As a writer and activist, as a transwoman, as a movement.
The three came together for me recently, and seem to be growing in tandem.
With the popularity of the Women’s March on Washington, a large number of people have been contacting our state chapter, wondering what to do next. It’s an excellent question, and exactly the one people should be asking. Our state chapter responded by hosting a series of forums by district, connecting newly active citizens with groups who have already been doing the work. I have had the honor to be a part of two of them. Yesterday was the first.
I had been planning and organizing this for weeks, finding a location, contacting groups, trying to promote, all the while, working with wonderful people I had never met before. Not bad for an avowed introvert. Turnout was great for the small scale we expected – 10-20 people present at most times (people came and went, looked at tables) for the two hours. I counted 36 for the ACLU People Power live-stream after. Groups got a lot of new volunteers, citizens found new opportunities to make a difference.
It was a big day for me. Since I transitioned, things have felt worse and worse. It was wonderful and a relief beyond compare to finally be myself, but more and more of a struggle dealing with the sideways bigotry and micro-aggressions. People react to you very differently when you are trans, and it ain’t easy. When HB2 hit last March, I collapsed into despair. It felt like the entire world hated my very existence. I’m still not quite confident it doesn’t. I lost all confidence in myself as an individual. It was a pretty difficult time. Still is.
Last November, when so many on the left fell into despair themselves, I pushed straight through to righteous anger. Despite having passing privilege – this means I get seen as the gender I inhabit under most circumstances – I decided to live out and proud. Despite having spent months hiding away from most people, I decided to get active. I still get scared. I still struggle with hopelessness. I still wonder, in my darker hours, if I will even survive the next year.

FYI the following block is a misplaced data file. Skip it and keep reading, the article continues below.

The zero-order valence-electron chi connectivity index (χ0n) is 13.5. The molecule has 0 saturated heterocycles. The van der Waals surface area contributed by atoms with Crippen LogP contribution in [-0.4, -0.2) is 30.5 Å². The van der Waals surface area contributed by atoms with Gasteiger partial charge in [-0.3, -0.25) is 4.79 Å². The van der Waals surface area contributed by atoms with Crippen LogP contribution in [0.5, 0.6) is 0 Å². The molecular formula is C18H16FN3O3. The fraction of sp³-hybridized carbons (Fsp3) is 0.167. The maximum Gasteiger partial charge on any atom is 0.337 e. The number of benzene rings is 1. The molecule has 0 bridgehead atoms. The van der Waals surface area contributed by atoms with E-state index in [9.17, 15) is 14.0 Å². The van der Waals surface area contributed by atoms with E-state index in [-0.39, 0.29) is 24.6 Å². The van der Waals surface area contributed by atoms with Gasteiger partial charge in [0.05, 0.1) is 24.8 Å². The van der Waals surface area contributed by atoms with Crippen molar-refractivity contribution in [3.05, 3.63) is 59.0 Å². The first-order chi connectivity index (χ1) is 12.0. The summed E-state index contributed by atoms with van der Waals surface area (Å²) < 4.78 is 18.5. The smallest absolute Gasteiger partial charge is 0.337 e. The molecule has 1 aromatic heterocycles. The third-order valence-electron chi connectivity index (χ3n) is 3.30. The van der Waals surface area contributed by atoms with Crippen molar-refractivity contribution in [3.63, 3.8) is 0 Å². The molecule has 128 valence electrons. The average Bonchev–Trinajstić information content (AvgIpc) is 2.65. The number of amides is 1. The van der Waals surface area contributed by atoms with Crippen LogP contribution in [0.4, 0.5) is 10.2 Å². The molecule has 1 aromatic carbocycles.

Nevertheless, she persisted. Nevertheless, many are resisting and persisting.
I have done the things I have set out to do, or I have started doing them, at least. I certainly intend to keep doing them, because, hope or not, fear or not, it feels really good to be doing something. Frankly, it feels like the only chance I have, the only chance we have. It may well be. I am finding my voice as an activist and writer, by laying it all on the line. By owning my full self, warts and all, and bringing it all to the table.
Yesterday was one of those moments. While we waited for set-up between events, I got up and spoke to the crowd. Nothing big, a short bit about the uselessness of online petitions, how to call congress, and other ways to get involved. Basics every activist knows, and which groups like Indivisible are promoting. I fielded a few questions and comments and filled some time while we got set up. I was used to this from my days working in elementary schools. I enjoy public speaking, or did once, and it was nice to get back to it, even in this small capacity.
Public speaking is a very different experience since transitioning. For many trans individuals such as myself, one of the most challenging aspects of our new presentation is our voice. We are so strongly habituated to our speaking patterns, we don’t even realize what they are without work and practice. I was fortunate enough that the School of Hearing and Speech at our local university offered inexpensive classes. Even as such, being able to feel comfortable and confident to speak freely to a group is no small thing. The experience made me feel empowered.
And that is what it is all about. The marches, the forums, the calls, the letters, the joining of town committees, the meeting new people, the joining organizations, the participation. It’s about empowering ourselves as individuals, it’s about empowering ourselves as a movement. In my small forum, a fair group of people committed, or re-committed themselves to action and participation, myself included. Around the state, many more have. Across the U.S., beyond count. This renewed level of civic engagement is what we need to improve society. This is how we find our voice as a movement.
Together, we are mighty, mighty.